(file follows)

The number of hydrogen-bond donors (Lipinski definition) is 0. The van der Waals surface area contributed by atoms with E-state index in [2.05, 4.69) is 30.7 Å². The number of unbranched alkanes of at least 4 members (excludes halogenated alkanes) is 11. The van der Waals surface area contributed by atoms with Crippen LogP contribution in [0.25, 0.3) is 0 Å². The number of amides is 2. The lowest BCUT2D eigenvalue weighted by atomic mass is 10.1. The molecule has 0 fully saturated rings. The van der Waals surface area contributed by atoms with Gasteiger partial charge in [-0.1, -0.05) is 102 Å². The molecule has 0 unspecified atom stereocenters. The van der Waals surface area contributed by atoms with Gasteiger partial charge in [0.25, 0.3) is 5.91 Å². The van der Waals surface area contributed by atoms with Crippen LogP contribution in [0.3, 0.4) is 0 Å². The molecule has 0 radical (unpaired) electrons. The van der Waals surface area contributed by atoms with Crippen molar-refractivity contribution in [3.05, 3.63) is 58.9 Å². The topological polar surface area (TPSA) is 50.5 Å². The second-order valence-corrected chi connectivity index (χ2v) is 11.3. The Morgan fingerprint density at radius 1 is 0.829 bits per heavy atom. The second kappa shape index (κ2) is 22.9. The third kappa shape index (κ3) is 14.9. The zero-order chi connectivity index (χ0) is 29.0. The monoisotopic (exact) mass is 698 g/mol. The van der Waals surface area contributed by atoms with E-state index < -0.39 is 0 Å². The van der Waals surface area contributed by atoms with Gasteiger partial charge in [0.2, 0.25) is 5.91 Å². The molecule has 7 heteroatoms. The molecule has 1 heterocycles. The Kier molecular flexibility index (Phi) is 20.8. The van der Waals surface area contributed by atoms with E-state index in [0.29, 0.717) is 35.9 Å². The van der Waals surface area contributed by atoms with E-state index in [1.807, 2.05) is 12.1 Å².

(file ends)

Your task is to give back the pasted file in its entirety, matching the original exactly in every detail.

The number of hydrogen-bond donors (Lipinski definition) is 0. The van der Waals surface area contributed by atoms with E-state index in [2.05, 4.69) is 30.7 Å². The number of unbranched alkanes of at least 4 members (excludes halogenated alkanes) is 11. The van der Waals surface area contributed by atoms with Crippen LogP contribution in [0.25, 0.3) is 0 Å². The number of amides is 2. The lowest BCUT2D eigenvalue weighted by atomic mass is 10.1. The molecule has 0 fully saturated rings. The van der Waals surface area contributed by atoms with Gasteiger partial charge in [-0.1, -0.05) is 102 Å². The molecule has 0 unspecified atom stereocenters. The van der Waals surface area contributed by atoms with Gasteiger partial charge in [0.25, 0.3) is 5.91 Å². The van der Waals surface area contributed by atoms with Crippen LogP contribution in [0.3, 0.4) is 0 Å². The molecule has 0 radical (unpaired) electrons. The van der Waals surface area contributed by atoms with Crippen molar-refractivity contribution in [3.05, 3.63) is 58.9 Å². The topological polar surface area (TPSA) is 50.5 Å². The second-order valence-corrected chi connectivity index (χ2v) is 11.3. The Morgan fingerprint density at radius 1 is 0.829 bits per heavy atom. The second kappa shape index (κ2) is 22.9. The third kappa shape index (κ3) is 14.9. The zero-order chi connectivity index (χ0) is 29.0. The monoisotopic (exact) mass is 698 g/mol. The van der Waals surface area contributed by atoms with E-state index < -0.39 is 0 Å². The van der Waals surface area contributed by atoms with Gasteiger partial charge in [0.2, 0.25) is 5.91 Å². The molecule has 7 heteroatoms. The molecule has 1 heterocycles. The Kier molecular flexibility index (Phi) is 20.8. The van der Waals surface area contributed by atoms with E-state index in [0.29, 0.717) is 35.9 Å². The van der Waals surface area contributed by atoms with E-state index in [1.807, 2.05) is 12.1 Å².